If we are to approach recovery with an eye towards building a more racially equitable nation, then it is necessary to center these lessons. The price that thousands of families are now paying is simply too dear to have been paid without lessons learned. If we know that: 

  1. The current housing system creates conditions that make people more vulnerable to respiratory health problems.
  2. These issues increase the chances of someone dying from easily communicable diseases.
  3. These burdens fall disproportionately on our city’s Black neighborhoods.

Then it is clear that we have a public health obligation to center these impacted communities in our response to the pandemic. If we are to avoid repeating the mistakes that have led up to this racist outcome, then we must come to the reality that race is key to this conversation. If we do that, then there is no other option than creating policies that remedy these long-standing issues that are leading to such a heavy toll in the Black community. As we look #BeyondRecovery and at how to create a #JustEconomy, we will have to stop doing things the way that we have been going about them. We need to formulate new ways of approaching housing and capital access that allows for true fairness and will lead to better health outcomes for Black families in our region and communities of color across the nation. This will mean understanding what we are doing wrong, if we really hope to build something closer to the Beloved Community. In housing and finance, we can already see so many of the things we are doing wrong. On one hand, the pandemic shows that the inequities in housing are so extreme that one doesn’t need to look very hard. On the other hand, these glaring problems provide us clear signposts pointing us in the direction of the necessary work ahead.

Housing advocates in St. Louis (and elsewhere) need to seize the opportunity that the public attention around COVID-19 has brought to the intersection of health and housing. As more and more people come to believe that #HousingIsHealthcare, it will be up to us to help turn that awareness into action and that action into results. Let’s get to work.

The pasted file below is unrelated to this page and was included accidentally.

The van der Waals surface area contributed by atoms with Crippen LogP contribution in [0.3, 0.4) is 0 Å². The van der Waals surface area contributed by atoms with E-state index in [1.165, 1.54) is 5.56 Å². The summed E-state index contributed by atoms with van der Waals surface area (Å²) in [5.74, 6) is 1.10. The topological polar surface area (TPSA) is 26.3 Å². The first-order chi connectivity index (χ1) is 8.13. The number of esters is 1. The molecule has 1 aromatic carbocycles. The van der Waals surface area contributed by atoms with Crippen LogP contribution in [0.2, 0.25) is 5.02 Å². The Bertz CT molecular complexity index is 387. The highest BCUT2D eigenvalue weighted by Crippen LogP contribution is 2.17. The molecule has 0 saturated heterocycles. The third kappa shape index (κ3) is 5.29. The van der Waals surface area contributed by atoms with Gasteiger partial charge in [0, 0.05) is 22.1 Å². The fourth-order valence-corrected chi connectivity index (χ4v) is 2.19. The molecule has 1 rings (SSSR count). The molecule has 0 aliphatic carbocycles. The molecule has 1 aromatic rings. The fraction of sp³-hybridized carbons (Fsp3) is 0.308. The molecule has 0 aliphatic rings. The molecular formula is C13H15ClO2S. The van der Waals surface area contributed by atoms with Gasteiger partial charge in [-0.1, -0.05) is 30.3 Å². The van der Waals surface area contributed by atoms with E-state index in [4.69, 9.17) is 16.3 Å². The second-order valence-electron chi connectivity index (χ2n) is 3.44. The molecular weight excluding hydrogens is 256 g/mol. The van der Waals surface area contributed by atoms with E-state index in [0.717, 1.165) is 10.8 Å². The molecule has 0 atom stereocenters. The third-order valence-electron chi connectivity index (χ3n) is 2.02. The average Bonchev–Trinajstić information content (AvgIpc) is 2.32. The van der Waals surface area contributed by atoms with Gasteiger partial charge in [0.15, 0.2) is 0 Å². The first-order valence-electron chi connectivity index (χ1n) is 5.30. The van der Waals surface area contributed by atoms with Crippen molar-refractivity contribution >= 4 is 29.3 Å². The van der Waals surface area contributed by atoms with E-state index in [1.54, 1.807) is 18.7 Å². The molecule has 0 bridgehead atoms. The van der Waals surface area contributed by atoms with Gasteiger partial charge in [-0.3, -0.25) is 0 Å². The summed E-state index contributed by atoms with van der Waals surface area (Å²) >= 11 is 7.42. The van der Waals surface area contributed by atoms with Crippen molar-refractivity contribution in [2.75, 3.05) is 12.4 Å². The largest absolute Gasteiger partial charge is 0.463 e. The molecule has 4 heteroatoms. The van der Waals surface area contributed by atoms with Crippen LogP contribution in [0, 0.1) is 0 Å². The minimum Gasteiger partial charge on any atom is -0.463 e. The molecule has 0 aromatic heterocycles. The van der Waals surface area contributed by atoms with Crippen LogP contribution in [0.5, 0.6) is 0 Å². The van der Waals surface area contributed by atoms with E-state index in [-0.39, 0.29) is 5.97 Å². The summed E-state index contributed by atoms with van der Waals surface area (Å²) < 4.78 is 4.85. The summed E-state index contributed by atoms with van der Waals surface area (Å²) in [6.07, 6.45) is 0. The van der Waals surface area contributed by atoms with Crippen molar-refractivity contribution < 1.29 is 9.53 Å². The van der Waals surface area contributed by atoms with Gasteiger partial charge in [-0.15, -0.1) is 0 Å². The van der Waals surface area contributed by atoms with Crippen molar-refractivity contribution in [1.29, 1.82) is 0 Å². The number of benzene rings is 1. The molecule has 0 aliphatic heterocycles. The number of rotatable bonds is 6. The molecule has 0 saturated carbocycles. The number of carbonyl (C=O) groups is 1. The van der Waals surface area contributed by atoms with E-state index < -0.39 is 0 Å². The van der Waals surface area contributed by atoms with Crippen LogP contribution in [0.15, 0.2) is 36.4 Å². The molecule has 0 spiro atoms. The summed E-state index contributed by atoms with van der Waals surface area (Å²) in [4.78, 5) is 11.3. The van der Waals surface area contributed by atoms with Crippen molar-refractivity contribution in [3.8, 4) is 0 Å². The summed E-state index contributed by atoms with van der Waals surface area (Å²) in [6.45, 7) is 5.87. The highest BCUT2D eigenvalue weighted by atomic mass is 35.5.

St Louis
Maps of the original HOLC grading, divisions of census tracts into quartiles by the historic redlining score, life expectancy at birth and social vulnerability by quartiles. (Source: Mapping Inequality Project, Univ. of Richmond; author’s calculation of historic redlining score; CDC life expectancy 2010-2015, and CDC SVI 2018)
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Redlining and Neighborhood Health

Before the pandemic devastated minority communities, banks and government officials starved them of capital.

Lower-income and minority neighborhoods that were intentionally cut off from lending and investment decades ago today suffer not only from reduced wealth and greater poverty, but from lower life expectancy and higher prevalence of chronic diseases that are risk factors for poor outcomes from COVID-19, a new study shows.

The new study, from the National Community Reinvestment Coalition (NCRC) with researchers from the University of Wisconsin–Milwaukee Joseph J. Zilber School of Public Health and the University of Richmond’s Digital Scholarship Lab, compared 1930’s maps of government-sanctioned lending discrimination zones with current census and public health data.

Table of Content

  • Executive Summary
  • Introduction
  • Redlining, the HOLC Maps and Segregation
  • Segregation, Public Health and COVID-19
  • Methods
  • Results
  • Discussion
  • Conclusion and Policy Recommendations
  • Citations
  • Appendix